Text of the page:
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News May 2019

© International Friends School

Friends dual‐language immersion school opens in Bellevue, Washington

International Friends School (IFS), the first dual‐language immersion school in 330 years of Friends education, opened in fall 2018 on a five‐acre campus in Bellevue, Wash. Students—half native Mandarin speakers, half native English speakers—are instructed in Mandarin and English, with the goal of literacy in both languages by eighth grade. IFS also offers opportunities for students to develop listening and speaking skills in Spanish.

IFS co‐founder and lead teacher Sue Brooks says both the Quaker and bilingual commitments of the school guide the students they are trying to serve. “The biliteracy program means that children see themselves as world citizens who can communicate with others. Plus it’s great to learn a new language in the first five years of life. The Friends school piece means that these children develop strong skills of compassion, tolerance, integrity, and peacemaking to aid them as they face a new, complex, and information‐driven future.”

Brooks founded the school with Alli Frank after moving from Shanghai in 2016. In 2006 in Shanghai, Brooks had created an early childhood education center.

IFS is also one of the first independent schools to offer a balanced‐year calendar. Summer break is reduced to six weeks or less with one‐ to three‐week breaks in fall, winter, and spring. This allows for a less‐restrained curriculum and less learning loss over the summer.

One of the challenges Brooks says IFS faces is raising money for a tuition relief program to serve the testimony of equality. “It’s challenging because we are selective of our parents based on our mission statement. We are enrolling families not because they are creating revenue for the school but because they help to fulfill our mission.” Brooks also notes that Friends education is also much less known in the Pacific Northwest.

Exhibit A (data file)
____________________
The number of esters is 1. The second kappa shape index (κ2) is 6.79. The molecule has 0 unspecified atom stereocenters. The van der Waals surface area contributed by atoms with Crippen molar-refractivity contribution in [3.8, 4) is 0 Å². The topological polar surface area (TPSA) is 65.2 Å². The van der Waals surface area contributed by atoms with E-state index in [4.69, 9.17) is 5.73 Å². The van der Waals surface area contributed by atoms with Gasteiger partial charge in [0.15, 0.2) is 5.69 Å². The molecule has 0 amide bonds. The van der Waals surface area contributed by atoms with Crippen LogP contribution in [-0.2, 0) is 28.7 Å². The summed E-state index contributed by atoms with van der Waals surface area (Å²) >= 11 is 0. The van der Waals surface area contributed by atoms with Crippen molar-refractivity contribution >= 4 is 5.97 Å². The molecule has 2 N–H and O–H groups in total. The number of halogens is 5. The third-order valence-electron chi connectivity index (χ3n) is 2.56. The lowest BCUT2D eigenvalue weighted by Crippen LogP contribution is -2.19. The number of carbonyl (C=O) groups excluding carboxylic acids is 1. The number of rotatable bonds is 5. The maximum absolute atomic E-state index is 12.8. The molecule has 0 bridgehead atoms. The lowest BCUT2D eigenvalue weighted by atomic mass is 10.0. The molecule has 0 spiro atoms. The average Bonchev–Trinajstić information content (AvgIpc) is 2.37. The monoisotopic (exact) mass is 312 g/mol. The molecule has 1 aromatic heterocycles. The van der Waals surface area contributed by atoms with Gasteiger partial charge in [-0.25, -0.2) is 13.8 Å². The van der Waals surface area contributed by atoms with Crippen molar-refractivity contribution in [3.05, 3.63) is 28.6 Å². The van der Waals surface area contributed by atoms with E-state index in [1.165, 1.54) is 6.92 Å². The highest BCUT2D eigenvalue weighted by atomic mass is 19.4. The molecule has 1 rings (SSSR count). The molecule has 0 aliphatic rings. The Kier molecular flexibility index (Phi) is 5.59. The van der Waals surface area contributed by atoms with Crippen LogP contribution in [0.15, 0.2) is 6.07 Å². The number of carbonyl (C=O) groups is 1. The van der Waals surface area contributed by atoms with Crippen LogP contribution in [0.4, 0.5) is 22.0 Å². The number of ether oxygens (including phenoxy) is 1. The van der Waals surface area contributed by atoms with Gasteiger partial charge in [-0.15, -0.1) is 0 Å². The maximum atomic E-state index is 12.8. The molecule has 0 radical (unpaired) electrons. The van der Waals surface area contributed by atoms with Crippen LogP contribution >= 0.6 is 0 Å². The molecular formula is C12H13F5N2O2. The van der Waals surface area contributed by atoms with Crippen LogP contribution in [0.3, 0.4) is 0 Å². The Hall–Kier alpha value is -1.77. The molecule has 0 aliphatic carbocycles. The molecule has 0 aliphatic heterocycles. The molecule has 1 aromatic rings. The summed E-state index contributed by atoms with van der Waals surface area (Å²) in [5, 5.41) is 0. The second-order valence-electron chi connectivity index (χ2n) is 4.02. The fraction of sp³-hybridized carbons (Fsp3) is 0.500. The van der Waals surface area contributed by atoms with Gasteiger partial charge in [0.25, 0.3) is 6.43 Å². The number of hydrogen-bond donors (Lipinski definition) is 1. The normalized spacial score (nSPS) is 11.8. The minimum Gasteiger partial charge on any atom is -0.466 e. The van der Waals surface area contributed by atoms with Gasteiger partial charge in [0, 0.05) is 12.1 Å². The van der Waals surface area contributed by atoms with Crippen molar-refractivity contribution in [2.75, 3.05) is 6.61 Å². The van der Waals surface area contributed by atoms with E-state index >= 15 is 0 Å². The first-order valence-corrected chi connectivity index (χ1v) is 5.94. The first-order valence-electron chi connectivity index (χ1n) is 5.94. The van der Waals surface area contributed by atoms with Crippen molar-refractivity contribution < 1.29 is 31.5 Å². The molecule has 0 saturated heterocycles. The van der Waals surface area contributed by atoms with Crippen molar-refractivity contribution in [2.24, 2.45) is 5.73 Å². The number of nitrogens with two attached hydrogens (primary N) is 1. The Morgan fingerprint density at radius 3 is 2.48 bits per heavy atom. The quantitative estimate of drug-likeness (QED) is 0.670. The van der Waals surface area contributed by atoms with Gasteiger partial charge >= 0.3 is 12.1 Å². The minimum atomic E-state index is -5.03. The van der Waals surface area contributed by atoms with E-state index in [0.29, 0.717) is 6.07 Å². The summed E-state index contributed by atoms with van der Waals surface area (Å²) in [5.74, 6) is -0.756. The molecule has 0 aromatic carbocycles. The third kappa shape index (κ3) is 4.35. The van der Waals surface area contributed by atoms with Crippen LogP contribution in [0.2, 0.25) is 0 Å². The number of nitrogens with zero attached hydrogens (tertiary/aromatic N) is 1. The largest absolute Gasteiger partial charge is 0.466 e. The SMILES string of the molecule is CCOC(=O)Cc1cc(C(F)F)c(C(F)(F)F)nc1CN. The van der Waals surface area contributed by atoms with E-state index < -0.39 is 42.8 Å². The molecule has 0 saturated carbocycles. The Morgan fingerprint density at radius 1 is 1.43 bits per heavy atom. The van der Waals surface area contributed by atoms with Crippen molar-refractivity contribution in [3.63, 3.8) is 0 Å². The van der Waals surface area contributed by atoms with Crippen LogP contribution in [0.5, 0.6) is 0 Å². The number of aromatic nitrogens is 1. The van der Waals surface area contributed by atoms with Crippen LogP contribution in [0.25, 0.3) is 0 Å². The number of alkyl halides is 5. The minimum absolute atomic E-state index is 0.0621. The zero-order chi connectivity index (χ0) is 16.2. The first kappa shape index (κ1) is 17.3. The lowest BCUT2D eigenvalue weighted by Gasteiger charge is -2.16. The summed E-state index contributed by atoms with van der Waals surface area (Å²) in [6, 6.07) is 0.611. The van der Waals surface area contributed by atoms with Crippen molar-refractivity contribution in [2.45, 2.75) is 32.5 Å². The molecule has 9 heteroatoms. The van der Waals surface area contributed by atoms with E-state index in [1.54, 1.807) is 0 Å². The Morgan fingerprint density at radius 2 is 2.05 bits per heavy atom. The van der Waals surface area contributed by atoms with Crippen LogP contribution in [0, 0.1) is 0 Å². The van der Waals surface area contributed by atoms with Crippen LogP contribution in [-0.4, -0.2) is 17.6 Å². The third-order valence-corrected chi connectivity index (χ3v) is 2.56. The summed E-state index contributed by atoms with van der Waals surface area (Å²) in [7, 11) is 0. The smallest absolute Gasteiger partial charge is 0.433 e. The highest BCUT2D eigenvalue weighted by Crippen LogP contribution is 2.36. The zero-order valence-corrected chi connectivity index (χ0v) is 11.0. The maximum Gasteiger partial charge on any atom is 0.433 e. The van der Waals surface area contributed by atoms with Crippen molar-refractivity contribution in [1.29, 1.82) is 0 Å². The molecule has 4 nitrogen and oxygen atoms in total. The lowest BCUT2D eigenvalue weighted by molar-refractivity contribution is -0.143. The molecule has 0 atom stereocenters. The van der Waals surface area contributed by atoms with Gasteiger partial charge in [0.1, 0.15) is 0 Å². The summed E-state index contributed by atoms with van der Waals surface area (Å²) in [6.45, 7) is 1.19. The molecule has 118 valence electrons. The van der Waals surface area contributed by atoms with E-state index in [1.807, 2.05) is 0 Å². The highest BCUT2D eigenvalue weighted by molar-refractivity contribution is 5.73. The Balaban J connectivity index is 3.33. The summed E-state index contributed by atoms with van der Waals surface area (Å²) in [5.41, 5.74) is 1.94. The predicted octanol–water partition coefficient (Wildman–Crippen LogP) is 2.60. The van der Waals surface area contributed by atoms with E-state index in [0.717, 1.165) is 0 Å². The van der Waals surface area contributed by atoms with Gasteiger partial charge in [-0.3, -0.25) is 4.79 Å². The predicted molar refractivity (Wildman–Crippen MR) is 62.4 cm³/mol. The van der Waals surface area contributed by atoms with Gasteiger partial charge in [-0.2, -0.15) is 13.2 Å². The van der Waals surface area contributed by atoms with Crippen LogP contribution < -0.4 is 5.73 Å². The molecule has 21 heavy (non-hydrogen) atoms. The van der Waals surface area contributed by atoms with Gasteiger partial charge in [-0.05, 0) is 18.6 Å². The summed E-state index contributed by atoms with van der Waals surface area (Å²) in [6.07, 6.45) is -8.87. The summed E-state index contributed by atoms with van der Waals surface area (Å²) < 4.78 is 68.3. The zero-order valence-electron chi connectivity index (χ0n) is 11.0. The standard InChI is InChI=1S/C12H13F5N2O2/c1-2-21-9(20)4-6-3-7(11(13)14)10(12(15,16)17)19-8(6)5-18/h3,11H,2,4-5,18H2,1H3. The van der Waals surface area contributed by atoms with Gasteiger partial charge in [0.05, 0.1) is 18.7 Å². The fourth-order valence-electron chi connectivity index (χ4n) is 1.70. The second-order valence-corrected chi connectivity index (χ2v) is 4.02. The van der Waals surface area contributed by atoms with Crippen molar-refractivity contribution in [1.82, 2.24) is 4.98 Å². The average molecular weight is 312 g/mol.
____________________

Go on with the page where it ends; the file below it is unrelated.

With eight current pre‐K students, the school aims to start kindergarten in fall 2020 and then add a grade per year up to eighth grade, with capacity for up to 360 students.

Matthew Hisrich named Earlham School of Religion Dean

© Earlham College

On March 7, Matthew Hisrich was named dean of Earlham School of Religion (ESR) and vice president of Earlham College by interim president Avis Stewart. Hisrich had been serving as ESR’s director of recruitment and admissions since 2012 and acting ESR dean since July 1, 2018. He was hired as acting dean following a search that attracted several strong candidates. Input was sought from students, faculty, and alumni of ESR.

“Matt is passionate about ESR, and he has done an exceptional job in this interim role at a time that has been challenging for ESR and the college,” says Stewart.

Hisrich is a non‐traditional choice for dean. He earned his master of divinity at ESR in 2008, and his doctorate is in management from the University of Maryland University College. “Positions like this are normally filled by deans who came from the teaching faculty,” Hisrich says. “This sets up a glass ceiling for people from the administrative side. This appointment speaks to our testimony of equality.”

The teaching faculty have been enthusiastic about the appointment. ESR professor of Quaker studies Steve Angell says, “Matt Hisrich brings together great wisdom, a profound experiential knowledge of ESR from a number of different angles, a wonderful sense of humor, and a new energy, freshness, and forward vision which will help to keep ESR on the cutting edge of innovation in educating Quaker and other ministers for years to come. We are thrilled to be moving forward under Matt’s leadership as dean.”

Hisrich and his family are all members of First Friends Meeting in Richmond, Ind. He is also a recorded minister in the New Association of Friends.

Hisrich was raised in an Evangelical Friends church. But when he came as a student to ESR he says he “experienced the real breadth of Quakerism.… This is a good meeting place for Friends across the spectrum. Without eroding our identities there is value in knowing one another.”

Going forward, Hisrich looks to make decisions collaboratively. “We don’t make decisions in isolation. The teaching faculty, administrators, and students all inform the decisions that we make. This grows out of our desire to both acknowledge and cultivate Quaker community.”

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